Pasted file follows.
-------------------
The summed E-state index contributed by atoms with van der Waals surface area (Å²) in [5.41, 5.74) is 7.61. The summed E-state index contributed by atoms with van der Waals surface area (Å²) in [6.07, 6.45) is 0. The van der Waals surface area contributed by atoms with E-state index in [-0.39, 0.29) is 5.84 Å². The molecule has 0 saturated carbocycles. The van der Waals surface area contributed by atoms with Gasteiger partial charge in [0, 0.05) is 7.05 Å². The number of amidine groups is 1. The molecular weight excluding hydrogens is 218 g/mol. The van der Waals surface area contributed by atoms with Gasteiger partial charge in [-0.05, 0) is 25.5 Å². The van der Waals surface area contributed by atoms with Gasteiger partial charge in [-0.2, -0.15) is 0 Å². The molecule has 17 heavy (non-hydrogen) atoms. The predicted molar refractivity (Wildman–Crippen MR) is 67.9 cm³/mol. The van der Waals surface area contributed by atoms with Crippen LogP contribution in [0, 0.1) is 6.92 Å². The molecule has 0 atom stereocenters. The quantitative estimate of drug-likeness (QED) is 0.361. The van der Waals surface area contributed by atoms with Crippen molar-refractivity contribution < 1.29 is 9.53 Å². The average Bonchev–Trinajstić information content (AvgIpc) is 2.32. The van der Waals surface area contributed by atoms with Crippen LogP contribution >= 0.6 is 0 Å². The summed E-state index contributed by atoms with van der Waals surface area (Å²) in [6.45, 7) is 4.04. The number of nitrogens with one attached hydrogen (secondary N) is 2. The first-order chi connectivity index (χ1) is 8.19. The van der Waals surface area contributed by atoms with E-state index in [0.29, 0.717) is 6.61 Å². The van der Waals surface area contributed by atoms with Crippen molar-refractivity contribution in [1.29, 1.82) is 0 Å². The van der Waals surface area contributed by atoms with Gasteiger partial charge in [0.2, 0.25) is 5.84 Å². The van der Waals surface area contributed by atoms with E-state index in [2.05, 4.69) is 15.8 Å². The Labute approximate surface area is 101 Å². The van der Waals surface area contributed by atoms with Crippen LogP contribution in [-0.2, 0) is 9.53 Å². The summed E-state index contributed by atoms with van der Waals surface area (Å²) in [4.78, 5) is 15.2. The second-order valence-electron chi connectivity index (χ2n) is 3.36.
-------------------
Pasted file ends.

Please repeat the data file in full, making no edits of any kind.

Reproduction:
The summed E-state index contributed by atoms with van der Waals surface area (Å²) in [5.41, 5.74) is 7.61. The summed E-state index contributed by atoms with van der Waals surface area (Å²) in [6.07, 6.45) is 0. The van der Waals surface area contributed by atoms with E-state index in [-0.39, 0.29) is 5.84 Å². The molecule has 0 saturated carbocycles. The van der Waals surface area contributed by atoms with Gasteiger partial charge in [0, 0.05) is 7.05 Å². The number of amidine groups is 1. The molecular weight excluding hydrogens is 218 g/mol. The van der Waals surface area contributed by atoms with Gasteiger partial charge in [-0.05, 0) is 25.5 Å². The van der Waals surface area contributed by atoms with Gasteiger partial charge in [-0.2, -0.15) is 0 Å². The molecule has 17 heavy (non-hydrogen) atoms. The predicted molar refractivity (Wildman–Crippen MR) is 67.9 cm³/mol. The van der Waals surface area contributed by atoms with Crippen LogP contribution in [0, 0.1) is 6.92 Å². The molecule has 0 atom stereocenters. The quantitative estimate of drug-likeness (QED) is 0.361. The van der Waals surface area contributed by atoms with Crippen molar-refractivity contribution < 1.29 is 9.53 Å². The average Bonchev–Trinajstić information content (AvgIpc) is 2.32. The van der Waals surface area contributed by atoms with Crippen LogP contribution >= 0.6 is 0 Å². The summed E-state index contributed by atoms with van der Waals surface area (Å²) in [6.45, 7) is 4.04. The number of nitrogens with one attached hydrogen (secondary N) is 2. The first-order chi connectivity index (χ1) is 8.19. The van der Waals surface area contributed by atoms with E-state index in [0.29, 0.717) is 6.61 Å². The van der Waals surface area contributed by atoms with Crippen molar-refractivity contribution in [1.29, 1.82) is 0 Å². The van der Waals surface area contributed by atoms with Gasteiger partial charge in [0.2, 0.25) is 5.84 Å². The van der Waals surface area contributed by atoms with E-state index in [2.05, 4.69) is 15.8 Å². The Labute approximate surface area is 101 Å². The van der Waals surface area contributed by atoms with Crippen LogP contribution in [-0.2, 0) is 9.53 Å². The summed E-state index contributed by atoms with van der Waals surface area (Å²) in [4.78, 5) is 15.2. The second-order valence-electron chi connectivity index (χ2n) is 3.36.